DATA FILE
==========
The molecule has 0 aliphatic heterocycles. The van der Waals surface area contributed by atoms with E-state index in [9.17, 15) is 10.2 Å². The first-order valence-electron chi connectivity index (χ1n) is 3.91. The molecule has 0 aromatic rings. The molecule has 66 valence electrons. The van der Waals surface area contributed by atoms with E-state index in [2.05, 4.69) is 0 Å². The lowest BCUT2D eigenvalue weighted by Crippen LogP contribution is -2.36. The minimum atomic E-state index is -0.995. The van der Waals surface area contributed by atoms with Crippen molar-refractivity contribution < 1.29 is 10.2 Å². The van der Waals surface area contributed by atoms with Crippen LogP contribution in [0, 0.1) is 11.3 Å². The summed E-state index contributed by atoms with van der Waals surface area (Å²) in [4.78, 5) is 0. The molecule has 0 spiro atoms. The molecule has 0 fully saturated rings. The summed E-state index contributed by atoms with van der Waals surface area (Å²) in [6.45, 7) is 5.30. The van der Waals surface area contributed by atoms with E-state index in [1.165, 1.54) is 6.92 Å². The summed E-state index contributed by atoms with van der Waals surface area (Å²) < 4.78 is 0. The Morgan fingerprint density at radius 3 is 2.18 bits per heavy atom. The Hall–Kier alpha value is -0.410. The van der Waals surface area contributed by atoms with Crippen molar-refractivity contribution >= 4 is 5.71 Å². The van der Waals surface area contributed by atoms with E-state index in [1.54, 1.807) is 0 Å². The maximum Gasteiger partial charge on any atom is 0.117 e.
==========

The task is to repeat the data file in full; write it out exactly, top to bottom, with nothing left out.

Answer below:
The molecule has 0 aliphatic heterocycles. The van der Waals surface area contributed by atoms with E-state index in [9.17, 15) is 10.2 Å². The first-order valence-electron chi connectivity index (χ1n) is 3.91. The molecule has 0 aromatic rings. The molecule has 66 valence electrons. The van der Waals surface area contributed by atoms with E-state index in [2.05, 4.69) is 0 Å². The lowest BCUT2D eigenvalue weighted by Crippen LogP contribution is -2.36. The minimum atomic E-state index is -0.995. The van der Waals surface area contributed by atoms with Crippen molar-refractivity contribution < 1.29 is 10.2 Å². The van der Waals surface area contributed by atoms with Crippen LogP contribution in [0, 0.1) is 11.3 Å². The summed E-state index contributed by atoms with van der Waals surface area (Å²) in [4.78, 5) is 0. The molecule has 0 spiro atoms. The molecule has 0 fully saturated rings. The summed E-state index contributed by atoms with van der Waals surface area (Å²) in [6.45, 7) is 5.30. The van der Waals surface area contributed by atoms with E-state index in [1.165, 1.54) is 6.92 Å². The summed E-state index contributed by atoms with van der Waals surface area (Å²) < 4.78 is 0. The Morgan fingerprint density at radius 3 is 2.18 bits per heavy atom. The Hall–Kier alpha value is -0.410. The van der Waals surface area contributed by atoms with Crippen molar-refractivity contribution >= 4 is 5.71 Å². The van der Waals surface area contributed by atoms with E-state index in [1.54, 1.807) is 0 Å². The maximum Gasteiger partial charge on any atom is 0.117 e.